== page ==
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U. Minnesota may punish people who refuse to use someone’s preferred gender pronoun

The University of Minnesota is considering a policy to discipline students or professors who refuse to call someone by their preferred gender pronoun, with penalties that could include being fired or expelled.

The draft policy under review may change, but as of now it states that “university members and units are expected to use the names, gender identities and pronouns specified to them by university members, except as legally required.”

When someone does not go along with a person whose biological sex does not match their preferred gender — such as refusing to call a biological man a woman — it is called “misgendering” and is considered harassment by secular progressives. Indeed, some have even suggested refusing to recognize someone’s preferred gender amounts to “violence.”

“I’ve come to understand after all these years of experience that calling a transgender woman a man is an act of violence,” transgender actress Laverne Cox once told an audience of college students, prompting them to applause wildly.

The proposed policy at the University of Minnesota states that misgendering someone may result in “disciplinary action up to and including termination from employment and academic sanctions up to and including academic expulsion.”

MORE: When lies are truth on campus

Gabrielle Mead, assistant director of the public university’s Equal Opportunity and Affirmative Action office, which would oversee the new policy, told the Star-Tribune that its “intent is to be able to create more access and an inclusive environment for all of our community members regardless of their gender identity.”

The newspaper reports the proposed policy is “one of the most ambitious of its kind in the country,” but it will likely undergo revisions before it’s approved.

Several campus organizations collaborated to write the policy, including the Gender and Sexuality Center for Queer and Trans Life and the Equal Opportunity and Affirmative Action office, reports the Minnesota Daily campus newspaper.

“The draft was written to address faculty concerns and improve the campus environment for gender nonconforming students. The administrative policy is currently receiving feedback from student groups and University governments – and hopes to present it to the University Senate next fall,” the Daily reports.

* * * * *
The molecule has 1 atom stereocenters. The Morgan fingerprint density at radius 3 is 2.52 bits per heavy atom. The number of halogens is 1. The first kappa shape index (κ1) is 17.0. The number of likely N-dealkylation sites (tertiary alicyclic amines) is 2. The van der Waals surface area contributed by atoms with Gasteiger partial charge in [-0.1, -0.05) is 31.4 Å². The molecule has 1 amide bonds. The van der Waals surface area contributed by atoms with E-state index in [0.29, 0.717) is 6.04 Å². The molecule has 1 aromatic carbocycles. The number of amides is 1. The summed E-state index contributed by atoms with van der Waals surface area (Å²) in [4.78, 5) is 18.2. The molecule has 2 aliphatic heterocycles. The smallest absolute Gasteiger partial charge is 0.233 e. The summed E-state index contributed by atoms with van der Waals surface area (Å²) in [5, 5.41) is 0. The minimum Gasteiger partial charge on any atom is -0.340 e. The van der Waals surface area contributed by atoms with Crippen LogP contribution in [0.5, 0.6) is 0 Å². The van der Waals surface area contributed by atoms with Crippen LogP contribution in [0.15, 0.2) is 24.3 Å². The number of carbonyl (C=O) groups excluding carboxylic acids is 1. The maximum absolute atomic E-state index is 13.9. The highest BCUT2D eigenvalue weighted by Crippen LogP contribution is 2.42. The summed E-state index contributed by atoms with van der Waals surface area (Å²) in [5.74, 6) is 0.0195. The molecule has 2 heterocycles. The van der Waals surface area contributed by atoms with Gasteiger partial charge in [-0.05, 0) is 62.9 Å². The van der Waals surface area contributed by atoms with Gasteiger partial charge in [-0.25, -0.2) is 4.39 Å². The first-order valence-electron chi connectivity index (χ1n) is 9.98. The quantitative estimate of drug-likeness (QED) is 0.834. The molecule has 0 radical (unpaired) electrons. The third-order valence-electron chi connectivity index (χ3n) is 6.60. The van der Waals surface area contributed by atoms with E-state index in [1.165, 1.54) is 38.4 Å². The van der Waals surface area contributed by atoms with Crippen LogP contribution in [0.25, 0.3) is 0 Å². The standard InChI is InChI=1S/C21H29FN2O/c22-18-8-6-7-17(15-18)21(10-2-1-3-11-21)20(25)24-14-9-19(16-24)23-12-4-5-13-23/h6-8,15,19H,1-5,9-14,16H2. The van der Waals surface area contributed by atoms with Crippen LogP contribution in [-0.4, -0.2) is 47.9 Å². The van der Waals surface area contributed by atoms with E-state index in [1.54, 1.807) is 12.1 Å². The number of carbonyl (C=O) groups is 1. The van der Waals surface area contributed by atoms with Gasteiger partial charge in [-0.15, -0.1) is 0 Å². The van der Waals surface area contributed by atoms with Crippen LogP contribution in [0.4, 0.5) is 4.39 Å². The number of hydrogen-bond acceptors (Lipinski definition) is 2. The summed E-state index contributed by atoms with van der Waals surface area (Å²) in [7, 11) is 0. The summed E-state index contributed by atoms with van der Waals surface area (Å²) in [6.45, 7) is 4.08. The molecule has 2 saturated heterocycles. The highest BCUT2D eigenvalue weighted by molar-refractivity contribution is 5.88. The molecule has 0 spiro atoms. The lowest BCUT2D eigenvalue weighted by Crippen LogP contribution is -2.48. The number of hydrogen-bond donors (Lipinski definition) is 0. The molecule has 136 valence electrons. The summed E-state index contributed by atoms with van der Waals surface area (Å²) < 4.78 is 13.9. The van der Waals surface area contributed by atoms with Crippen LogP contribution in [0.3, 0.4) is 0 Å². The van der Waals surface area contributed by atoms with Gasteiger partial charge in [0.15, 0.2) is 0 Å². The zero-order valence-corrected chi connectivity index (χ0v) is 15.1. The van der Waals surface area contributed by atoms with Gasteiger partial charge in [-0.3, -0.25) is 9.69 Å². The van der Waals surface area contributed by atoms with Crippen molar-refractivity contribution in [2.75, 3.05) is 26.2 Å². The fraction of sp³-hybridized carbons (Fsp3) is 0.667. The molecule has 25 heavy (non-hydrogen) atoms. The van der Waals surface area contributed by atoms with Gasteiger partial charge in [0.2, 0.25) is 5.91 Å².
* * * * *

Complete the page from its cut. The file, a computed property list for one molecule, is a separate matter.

Meanwhile, alarm bells sound.

Joseph Konstan, a computer science professor and chair of the Faculty Consultative Committee, told the Star-Tribune the proposed policy “set off the free speech alarms immediately.”

“I don’t think it’s a controversial idea that people should be addressed as they prefer to be addressed,” Konstan said. “Where it becomes controversial is where you move from being about good behavior … into a disciplinary matter.”

The proposed policy rings similar to the controversy brewing in Canada, which added gender identity and gender expression to its discrimination laws. Some have argued that will lead to people being thrown in jail for misgendering, or at the very least it’s the start of a slippery slope and an affront to free speech rights, among other concerns.

Objections over the Canadian policy were brought to light by the University of Toronto’s Jordan Peterson, who shot to fame for his refusal to use gender-neutral pronouns.

More recently, Wilfrid Laurier University graduate student Lindsay Shepherd was investigated for overseeing a gender-neutral pronoun debate in class. She has since sued the Canadian school over the probe.

As for the University of Minnesota proposal, it is another politically correct encroachment on higher education, some argue.

“Gender nazis love to get people fired,” notes John Hinderaker of Powerlineblog. “[I]t typifies the craziness that is going on at academic institutions these days. This is one of several reasons why higher education has fallen into disrepute.”

MORE: Canadian professor under investigation for promoting free speech in class

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About the Author
Fix Editor
Jennifer Kabbany is editor of The College Fix. She previously worked as a daily newspaper reporter and columnist for a decade in Southern California, and prior to that held editorial positions at The Weekly Standard, Washington Times and FrontPageMagazine. She is also a Robert Novak Journalism Fellowship recipient and has contributed to National Review.

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